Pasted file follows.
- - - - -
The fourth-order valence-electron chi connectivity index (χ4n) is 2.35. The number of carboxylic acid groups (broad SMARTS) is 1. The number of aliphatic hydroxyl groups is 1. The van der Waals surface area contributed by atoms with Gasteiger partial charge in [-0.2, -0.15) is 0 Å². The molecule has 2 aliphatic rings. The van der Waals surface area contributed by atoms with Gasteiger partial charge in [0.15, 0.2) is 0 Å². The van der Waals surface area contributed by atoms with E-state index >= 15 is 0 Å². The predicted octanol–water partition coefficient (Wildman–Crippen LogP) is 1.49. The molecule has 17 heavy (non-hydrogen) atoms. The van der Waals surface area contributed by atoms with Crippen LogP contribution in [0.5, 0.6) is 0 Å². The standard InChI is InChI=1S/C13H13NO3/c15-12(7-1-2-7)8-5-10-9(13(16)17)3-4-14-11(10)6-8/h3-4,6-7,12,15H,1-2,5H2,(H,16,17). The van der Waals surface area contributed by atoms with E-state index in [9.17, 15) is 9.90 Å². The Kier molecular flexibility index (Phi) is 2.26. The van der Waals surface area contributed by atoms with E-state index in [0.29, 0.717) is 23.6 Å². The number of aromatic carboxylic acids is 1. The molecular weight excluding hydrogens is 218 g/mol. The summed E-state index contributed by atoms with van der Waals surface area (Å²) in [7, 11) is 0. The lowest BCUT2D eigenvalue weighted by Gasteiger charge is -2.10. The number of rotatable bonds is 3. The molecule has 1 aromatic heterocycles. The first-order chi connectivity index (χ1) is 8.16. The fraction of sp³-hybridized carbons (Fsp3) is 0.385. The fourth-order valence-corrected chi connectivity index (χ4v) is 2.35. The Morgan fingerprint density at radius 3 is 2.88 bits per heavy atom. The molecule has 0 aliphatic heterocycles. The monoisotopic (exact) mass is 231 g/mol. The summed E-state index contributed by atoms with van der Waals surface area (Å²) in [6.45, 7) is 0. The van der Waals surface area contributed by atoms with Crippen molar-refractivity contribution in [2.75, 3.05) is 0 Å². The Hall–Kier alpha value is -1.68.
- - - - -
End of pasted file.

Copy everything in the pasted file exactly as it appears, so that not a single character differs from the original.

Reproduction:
The fourth-order valence-electron chi connectivity index (χ4n) is 2.35. The number of carboxylic acid groups (broad SMARTS) is 1. The number of aliphatic hydroxyl groups is 1. The van der Waals surface area contributed by atoms with Gasteiger partial charge in [-0.2, -0.15) is 0 Å². The molecule has 2 aliphatic rings. The van der Waals surface area contributed by atoms with Gasteiger partial charge in [0.15, 0.2) is 0 Å². The van der Waals surface area contributed by atoms with E-state index >= 15 is 0 Å². The predicted octanol–water partition coefficient (Wildman–Crippen LogP) is 1.49. The molecule has 17 heavy (non-hydrogen) atoms. The van der Waals surface area contributed by atoms with Crippen LogP contribution in [0.5, 0.6) is 0 Å². The standard InChI is InChI=1S/C13H13NO3/c15-12(7-1-2-7)8-5-10-9(13(16)17)3-4-14-11(10)6-8/h3-4,6-7,12,15H,1-2,5H2,(H,16,17). The van der Waals surface area contributed by atoms with E-state index in [9.17, 15) is 9.90 Å². The Kier molecular flexibility index (Phi) is 2.26. The van der Waals surface area contributed by atoms with E-state index in [0.29, 0.717) is 23.6 Å². The number of aromatic carboxylic acids is 1. The molecular weight excluding hydrogens is 218 g/mol. The summed E-state index contributed by atoms with van der Waals surface area (Å²) in [7, 11) is 0. The lowest BCUT2D eigenvalue weighted by Gasteiger charge is -2.10. The number of rotatable bonds is 3. The molecule has 1 aromatic heterocycles. The first-order chi connectivity index (χ1) is 8.16. The fraction of sp³-hybridized carbons (Fsp3) is 0.385. The fourth-order valence-corrected chi connectivity index (χ4v) is 2.35. The Morgan fingerprint density at radius 3 is 2.88 bits per heavy atom. The molecule has 0 aliphatic heterocycles. The monoisotopic (exact) mass is 231 g/mol. The summed E-state index contributed by atoms with van der Waals surface area (Å²) in [6.45, 7) is 0. The van der Waals surface area contributed by atoms with Crippen molar-refractivity contribution in [2.75, 3.05) is 0 Å². The Hall–Kier alpha value is -1.68.